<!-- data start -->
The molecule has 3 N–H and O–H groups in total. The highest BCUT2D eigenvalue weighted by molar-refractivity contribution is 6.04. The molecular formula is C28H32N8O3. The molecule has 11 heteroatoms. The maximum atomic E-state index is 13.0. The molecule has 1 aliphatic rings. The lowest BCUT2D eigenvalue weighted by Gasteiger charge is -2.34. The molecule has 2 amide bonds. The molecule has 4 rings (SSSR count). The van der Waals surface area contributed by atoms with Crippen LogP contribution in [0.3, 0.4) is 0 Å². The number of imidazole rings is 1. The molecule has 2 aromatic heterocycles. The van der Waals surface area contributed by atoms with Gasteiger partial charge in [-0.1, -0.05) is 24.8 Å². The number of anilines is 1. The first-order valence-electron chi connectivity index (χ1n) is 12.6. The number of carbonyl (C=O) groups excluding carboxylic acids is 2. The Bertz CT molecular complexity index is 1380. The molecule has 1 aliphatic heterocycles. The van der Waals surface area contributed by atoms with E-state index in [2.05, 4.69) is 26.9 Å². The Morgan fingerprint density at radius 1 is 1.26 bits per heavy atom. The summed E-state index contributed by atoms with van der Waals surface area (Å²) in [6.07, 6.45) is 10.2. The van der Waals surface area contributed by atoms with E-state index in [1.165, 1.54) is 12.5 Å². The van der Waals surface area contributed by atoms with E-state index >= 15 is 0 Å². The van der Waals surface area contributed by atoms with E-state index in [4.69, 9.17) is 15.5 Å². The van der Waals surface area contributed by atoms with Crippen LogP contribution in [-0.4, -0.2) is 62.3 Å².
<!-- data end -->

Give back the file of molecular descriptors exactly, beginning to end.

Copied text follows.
The molecule has 3 N–H and O–H groups in total. The highest BCUT2D eigenvalue weighted by molar-refractivity contribution is 6.04. The molecular formula is C28H32N8O3. The molecule has 11 heteroatoms. The maximum atomic E-state index is 13.0. The molecule has 1 aliphatic rings. The lowest BCUT2D eigenvalue weighted by Gasteiger charge is -2.34. The molecule has 2 amide bonds. The molecule has 4 rings (SSSR count). The van der Waals surface area contributed by atoms with Crippen LogP contribution in [0.3, 0.4) is 0 Å². The number of imidazole rings is 1. The molecule has 2 aromatic heterocycles. The van der Waals surface area contributed by atoms with Gasteiger partial charge in [-0.1, -0.05) is 24.8 Å². The number of anilines is 1. The first-order valence-electron chi connectivity index (χ1n) is 12.6. The number of carbonyl (C=O) groups excluding carboxylic acids is 2. The Bertz CT molecular complexity index is 1380. The molecule has 1 aliphatic heterocycles. The van der Waals surface area contributed by atoms with E-state index in [2.05, 4.69) is 26.9 Å². The Morgan fingerprint density at radius 1 is 1.26 bits per heavy atom. The summed E-state index contributed by atoms with van der Waals surface area (Å²) in [6.07, 6.45) is 10.2. The van der Waals surface area contributed by atoms with E-state index in [1.165, 1.54) is 12.5 Å². The van der Waals surface area contributed by atoms with E-state index >= 15 is 0 Å². The van der Waals surface area contributed by atoms with E-state index in [4.69, 9.17) is 15.5 Å². The van der Waals surface area contributed by atoms with Crippen LogP contribution in [-0.4, -0.2) is 62.3 Å².